This is certainly something to consider the next time you find yourself wondering if it’s worth the effort to promote more inclusive language in the workplace. Collectively, we have the potential to shift mindsets towards a more inclusive environment by simply choosing our words more carefully and calling on others in our workplace to do the same.

Community Holiday Giving Campaign & Dec 12 Drop Off Location: Calgary Women’s Emergency Shelter

Community Holiday Giving Campaign

This holiday season, Women+Power is once again partnering with the Calgary Women’s Emergency Shelter to collect essential items for families in need. In addition to the dropoff locations listed below, Women+Power we are hosting a festive drop off location on December 12, 2021, from 5-8pm at 175 Aspen Stone Terrace SW, where you can drop off your donation items, have a picture taken of your family in front of an amazing display of Christmas lights, enjoy a cup of hot cocoa and meet fellow Women+Power members.

The Calgary Women’s Emergency Shelter supports individuals, families, and communities to live free from family violence and abuse. In the last year, the Calgary Women’s Emergency 24-Hour Family Violence Helpline received more than 10,450 calls and the total number of clients served at the shelter was more than 15,000.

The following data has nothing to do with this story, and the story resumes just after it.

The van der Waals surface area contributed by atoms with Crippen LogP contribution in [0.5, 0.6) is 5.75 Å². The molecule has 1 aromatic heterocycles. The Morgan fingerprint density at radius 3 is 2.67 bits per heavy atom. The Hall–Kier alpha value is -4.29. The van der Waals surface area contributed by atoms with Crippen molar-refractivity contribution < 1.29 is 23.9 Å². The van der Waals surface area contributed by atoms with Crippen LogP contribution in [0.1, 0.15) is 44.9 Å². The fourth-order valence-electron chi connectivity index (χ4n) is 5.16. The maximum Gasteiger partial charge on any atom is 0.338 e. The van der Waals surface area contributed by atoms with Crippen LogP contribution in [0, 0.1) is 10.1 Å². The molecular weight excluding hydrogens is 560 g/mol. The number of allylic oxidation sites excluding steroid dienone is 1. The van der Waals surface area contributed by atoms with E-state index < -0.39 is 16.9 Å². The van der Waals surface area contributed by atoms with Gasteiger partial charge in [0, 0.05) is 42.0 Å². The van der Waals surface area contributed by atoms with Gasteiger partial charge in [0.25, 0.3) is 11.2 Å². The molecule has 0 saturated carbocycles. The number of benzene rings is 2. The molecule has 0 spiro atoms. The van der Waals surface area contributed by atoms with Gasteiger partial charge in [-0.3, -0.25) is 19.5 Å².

At Women+Power, we believe in the power of community. That we can work together to not only address challenges that women experience in the workplace, but that collectively, we can help to support the families in our communities that need it the most. This year, we will be helping to raise funds and gather essential goods for families in our communities that turn to the Calgary Women’s Emergency Shelter for assistance and safe refuge.

The statistics are staggering. 74% of Albertans report that they personally know at least one woman who has been sexually or physically assaulted and 1 in 2 women will experience one incident of physical or sexualized violence in their life. COVID-19 has only exacerbated the situation and has created additional barriers and isolation for people living in unhealthy and dangerous situations. Stress and anxiety remain high as there are still so many unknowns.